-- Robert Preidt
FRIDAY, June 13, 2014 (HealthDay News) -- Gay men who use
smartphone apps such as Grindr or Scruff to find sexual partners
are more likely to acquire certain sexually transmitted diseases
(STDs) than if they meet partners in bars or clubs, a new study
The research was led by Matthew Beymer of the L.A. Gay and
Lesbian Center, Los Angeles, and included nearly 7,200 local gay
and "bi-curious" men. All of the men were tested for STDs and
provided information about how they found their sexual
Smartphone apps such as Grindr, Scruff or Recon are designed to
make it easier for gay men to meet potential partners more quickly.
According to background material provided in the study, Grindr, one
of the first gay male "hook-up" apps, garnered 2.5 million new
users in 2012, and by 2013 its makers said that Grindr had 6
million users in 192 countries worldwide.
However, the authors of the new study say the use of these
technologies may raise the chances of anonymous and risky sexual
encounters and the likelihood of getting an STD.
In the new study, about a third (34 percent) of the Los Angeles
men said they only met prospective partners in person at a bar or
club, for example. Another 30 percent said they used a combination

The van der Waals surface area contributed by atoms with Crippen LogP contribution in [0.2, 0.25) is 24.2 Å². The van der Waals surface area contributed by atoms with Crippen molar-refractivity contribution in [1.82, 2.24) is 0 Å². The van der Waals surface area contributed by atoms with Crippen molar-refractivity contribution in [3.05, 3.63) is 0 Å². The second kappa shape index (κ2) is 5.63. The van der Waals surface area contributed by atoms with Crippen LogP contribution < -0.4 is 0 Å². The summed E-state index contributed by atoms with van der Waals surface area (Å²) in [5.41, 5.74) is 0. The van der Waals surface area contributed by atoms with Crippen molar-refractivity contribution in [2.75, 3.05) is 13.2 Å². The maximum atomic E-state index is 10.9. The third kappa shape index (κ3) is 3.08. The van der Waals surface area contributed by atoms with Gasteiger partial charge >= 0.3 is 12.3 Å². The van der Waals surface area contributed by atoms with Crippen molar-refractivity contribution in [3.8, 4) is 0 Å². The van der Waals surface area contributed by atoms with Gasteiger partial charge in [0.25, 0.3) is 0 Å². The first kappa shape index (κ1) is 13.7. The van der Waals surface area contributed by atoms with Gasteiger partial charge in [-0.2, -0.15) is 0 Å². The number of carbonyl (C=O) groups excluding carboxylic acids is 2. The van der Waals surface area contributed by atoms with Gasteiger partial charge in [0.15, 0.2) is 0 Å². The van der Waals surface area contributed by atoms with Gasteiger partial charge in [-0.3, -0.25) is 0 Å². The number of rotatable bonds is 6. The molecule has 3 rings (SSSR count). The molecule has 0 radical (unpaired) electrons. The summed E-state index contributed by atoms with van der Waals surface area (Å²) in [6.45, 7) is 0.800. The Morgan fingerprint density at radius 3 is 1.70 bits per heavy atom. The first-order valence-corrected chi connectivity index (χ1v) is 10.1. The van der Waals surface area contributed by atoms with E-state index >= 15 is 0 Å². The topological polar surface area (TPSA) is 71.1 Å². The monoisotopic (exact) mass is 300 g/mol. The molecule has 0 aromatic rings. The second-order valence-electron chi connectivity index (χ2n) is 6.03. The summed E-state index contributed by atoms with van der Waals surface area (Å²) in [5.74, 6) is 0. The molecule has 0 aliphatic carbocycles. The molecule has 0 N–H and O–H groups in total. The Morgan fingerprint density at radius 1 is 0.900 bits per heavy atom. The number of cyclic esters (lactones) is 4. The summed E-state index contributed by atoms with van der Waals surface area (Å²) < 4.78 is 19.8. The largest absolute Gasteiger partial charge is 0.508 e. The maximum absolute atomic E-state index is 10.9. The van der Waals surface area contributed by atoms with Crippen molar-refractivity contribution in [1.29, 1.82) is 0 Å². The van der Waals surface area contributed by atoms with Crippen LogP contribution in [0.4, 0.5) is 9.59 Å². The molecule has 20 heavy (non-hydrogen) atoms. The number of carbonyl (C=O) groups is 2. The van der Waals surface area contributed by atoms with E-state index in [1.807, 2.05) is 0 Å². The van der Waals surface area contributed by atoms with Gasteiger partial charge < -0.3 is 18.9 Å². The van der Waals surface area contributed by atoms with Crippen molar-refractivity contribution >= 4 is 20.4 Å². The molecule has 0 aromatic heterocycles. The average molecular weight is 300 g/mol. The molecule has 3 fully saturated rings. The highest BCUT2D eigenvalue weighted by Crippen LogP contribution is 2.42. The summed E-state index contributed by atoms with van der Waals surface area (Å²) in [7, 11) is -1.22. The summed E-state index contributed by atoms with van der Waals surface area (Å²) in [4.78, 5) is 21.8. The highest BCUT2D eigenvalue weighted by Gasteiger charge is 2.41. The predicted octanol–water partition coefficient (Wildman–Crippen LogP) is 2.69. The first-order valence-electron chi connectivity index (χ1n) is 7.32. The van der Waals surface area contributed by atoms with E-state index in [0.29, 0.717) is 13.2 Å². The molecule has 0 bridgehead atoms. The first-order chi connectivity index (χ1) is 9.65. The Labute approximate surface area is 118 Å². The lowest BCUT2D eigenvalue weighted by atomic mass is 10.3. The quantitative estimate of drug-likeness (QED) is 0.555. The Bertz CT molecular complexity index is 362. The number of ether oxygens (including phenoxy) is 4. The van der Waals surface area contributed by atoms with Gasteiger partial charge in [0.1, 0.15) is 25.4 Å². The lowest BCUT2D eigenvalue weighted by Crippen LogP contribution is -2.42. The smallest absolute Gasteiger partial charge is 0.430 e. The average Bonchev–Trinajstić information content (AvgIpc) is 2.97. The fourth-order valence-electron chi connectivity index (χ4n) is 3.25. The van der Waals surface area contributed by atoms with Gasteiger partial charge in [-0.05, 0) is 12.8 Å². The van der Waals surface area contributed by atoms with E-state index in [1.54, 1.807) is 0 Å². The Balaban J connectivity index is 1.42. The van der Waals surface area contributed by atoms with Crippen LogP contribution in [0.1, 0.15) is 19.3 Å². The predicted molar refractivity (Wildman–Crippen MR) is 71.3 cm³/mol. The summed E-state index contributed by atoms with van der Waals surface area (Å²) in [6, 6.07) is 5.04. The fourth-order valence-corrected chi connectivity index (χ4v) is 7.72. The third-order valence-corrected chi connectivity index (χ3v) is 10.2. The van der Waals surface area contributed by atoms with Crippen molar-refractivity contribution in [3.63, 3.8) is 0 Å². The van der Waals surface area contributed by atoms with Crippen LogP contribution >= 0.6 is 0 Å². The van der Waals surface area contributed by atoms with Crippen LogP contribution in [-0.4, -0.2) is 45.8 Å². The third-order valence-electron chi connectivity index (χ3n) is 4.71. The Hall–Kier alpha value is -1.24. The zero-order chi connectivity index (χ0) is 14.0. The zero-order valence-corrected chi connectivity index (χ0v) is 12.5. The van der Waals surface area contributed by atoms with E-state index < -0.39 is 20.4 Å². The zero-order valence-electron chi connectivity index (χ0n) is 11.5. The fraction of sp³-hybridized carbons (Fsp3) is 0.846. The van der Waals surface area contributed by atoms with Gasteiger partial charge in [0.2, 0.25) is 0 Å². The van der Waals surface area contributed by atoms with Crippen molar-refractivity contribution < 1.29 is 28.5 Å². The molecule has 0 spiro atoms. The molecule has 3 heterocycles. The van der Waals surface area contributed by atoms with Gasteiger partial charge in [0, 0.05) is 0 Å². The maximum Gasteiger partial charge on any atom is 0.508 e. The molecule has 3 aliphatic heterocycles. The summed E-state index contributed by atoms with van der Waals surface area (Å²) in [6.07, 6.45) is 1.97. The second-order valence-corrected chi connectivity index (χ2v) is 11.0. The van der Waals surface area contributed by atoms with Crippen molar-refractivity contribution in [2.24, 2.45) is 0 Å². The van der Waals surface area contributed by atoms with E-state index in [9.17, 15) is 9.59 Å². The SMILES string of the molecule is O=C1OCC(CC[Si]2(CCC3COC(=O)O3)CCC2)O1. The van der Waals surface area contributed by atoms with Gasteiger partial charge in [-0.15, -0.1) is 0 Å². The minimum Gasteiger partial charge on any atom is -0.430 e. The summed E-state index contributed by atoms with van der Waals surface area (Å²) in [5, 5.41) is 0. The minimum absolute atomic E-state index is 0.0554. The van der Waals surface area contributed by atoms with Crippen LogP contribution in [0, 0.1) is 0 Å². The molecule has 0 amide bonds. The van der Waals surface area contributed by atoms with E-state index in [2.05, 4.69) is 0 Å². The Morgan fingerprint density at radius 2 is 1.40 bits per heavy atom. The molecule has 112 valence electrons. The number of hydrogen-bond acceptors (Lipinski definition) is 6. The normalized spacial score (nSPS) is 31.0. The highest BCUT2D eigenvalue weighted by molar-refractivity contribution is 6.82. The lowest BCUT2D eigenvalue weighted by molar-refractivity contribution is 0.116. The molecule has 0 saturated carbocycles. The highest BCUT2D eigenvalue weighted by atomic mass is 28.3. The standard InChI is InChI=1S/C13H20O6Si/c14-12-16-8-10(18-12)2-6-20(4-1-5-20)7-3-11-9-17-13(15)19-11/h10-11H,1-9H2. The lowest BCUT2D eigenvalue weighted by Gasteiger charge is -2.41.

of person-to-person or online dating, while 36 percent used only
smartphone apps or the apps plus other methods.
Compared to other men in the study, those who used smartphone
apps to find sex were 35 percent more likely to be infected with
chlamydia and 23 percent more likely to be infected with gonorrhea,
the researchers found.
The method of finding sexual partners had no effect on the risk
of being infected with syphilis or HIV, the virus that causes AIDS,
The men most likely to use those apps included well-educated men
younger than 40, whites and Asian-Americans, and users of
recreational drugs such as ecstasy and cocaine, the study
"Technology is redefining sex on demand," the researchers wrote. "Prevention programs must learn how to effectively exploit the same technology, and keep pace with changing contemporary risk factors for [sexually transmitted infections] and HIV transmission."
The study was published online June 12 in the journal
Sexually Transmitted Infections.
The U.S. National Institute of Allergy and Infectious Diseases
has more about
sexually transmitted diseases.
EBSCO Information Services is fully accredited by URAC. URAC is an independent, nonprofit health care accrediting organization dedicated to promoting health care quality through accreditation, certification and commendation.
Please be aware that this information is provided to supplement the care provided by your physician. It is neither intended nor implied to be a substitute for professional medical advice. CALL YOUR HEALTHCARE PROVIDER IMMEDIATELY IF YOU THINK YOU MAY HAVE A MEDICAL EMERGENCY. Always seek the advice of your physician or other qualified health provider prior to starting any new treatment or with any questions you may have regarding a medical condition.
Copyright © EBSCO Information Services. All rights reserved.